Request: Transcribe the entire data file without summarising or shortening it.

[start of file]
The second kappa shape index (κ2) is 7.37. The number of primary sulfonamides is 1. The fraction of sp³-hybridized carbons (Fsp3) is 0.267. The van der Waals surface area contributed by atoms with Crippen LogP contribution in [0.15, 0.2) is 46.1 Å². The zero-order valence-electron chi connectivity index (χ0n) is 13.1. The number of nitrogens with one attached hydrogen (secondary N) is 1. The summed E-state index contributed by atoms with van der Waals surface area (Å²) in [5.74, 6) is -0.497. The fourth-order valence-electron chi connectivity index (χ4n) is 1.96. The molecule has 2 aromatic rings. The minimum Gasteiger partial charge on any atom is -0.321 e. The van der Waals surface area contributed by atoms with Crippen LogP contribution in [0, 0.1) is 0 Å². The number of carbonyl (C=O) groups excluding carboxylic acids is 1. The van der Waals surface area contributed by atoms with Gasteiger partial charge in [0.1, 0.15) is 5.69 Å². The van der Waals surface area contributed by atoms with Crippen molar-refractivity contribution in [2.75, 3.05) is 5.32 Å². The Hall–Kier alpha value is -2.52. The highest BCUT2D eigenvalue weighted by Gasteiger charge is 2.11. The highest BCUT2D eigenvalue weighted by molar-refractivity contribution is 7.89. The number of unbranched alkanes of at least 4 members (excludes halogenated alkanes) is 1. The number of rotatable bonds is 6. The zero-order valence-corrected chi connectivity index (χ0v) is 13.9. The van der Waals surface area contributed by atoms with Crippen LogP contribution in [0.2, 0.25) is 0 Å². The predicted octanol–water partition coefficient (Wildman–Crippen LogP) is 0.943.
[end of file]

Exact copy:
The second kappa shape index (κ2) is 7.37. The number of primary sulfonamides is 1. The fraction of sp³-hybridized carbons (Fsp3) is 0.267. The van der Waals surface area contributed by atoms with Crippen LogP contribution in [0.15, 0.2) is 46.1 Å². The zero-order valence-electron chi connectivity index (χ0n) is 13.1. The number of nitrogens with one attached hydrogen (secondary N) is 1. The summed E-state index contributed by atoms with van der Waals surface area (Å²) in [5.74, 6) is -0.497. The fourth-order valence-electron chi connectivity index (χ4n) is 1.96. The molecule has 2 aromatic rings. The minimum Gasteiger partial charge on any atom is -0.321 e. The van der Waals surface area contributed by atoms with Crippen LogP contribution in [0, 0.1) is 0 Å². The number of carbonyl (C=O) groups excluding carboxylic acids is 1. The van der Waals surface area contributed by atoms with Gasteiger partial charge in [0.1, 0.15) is 5.69 Å². The van der Waals surface area contributed by atoms with Crippen molar-refractivity contribution in [2.75, 3.05) is 5.32 Å². The Hall–Kier alpha value is -2.52. The highest BCUT2D eigenvalue weighted by Gasteiger charge is 2.11. The highest BCUT2D eigenvalue weighted by molar-refractivity contribution is 7.89. The number of unbranched alkanes of at least 4 members (excludes halogenated alkanes) is 1. The number of rotatable bonds is 6. The zero-order valence-corrected chi connectivity index (χ0v) is 13.9. The van der Waals surface area contributed by atoms with Crippen LogP contribution in [0.2, 0.25) is 0 Å². The predicted octanol–water partition coefficient (Wildman–Crippen LogP) is 0.943.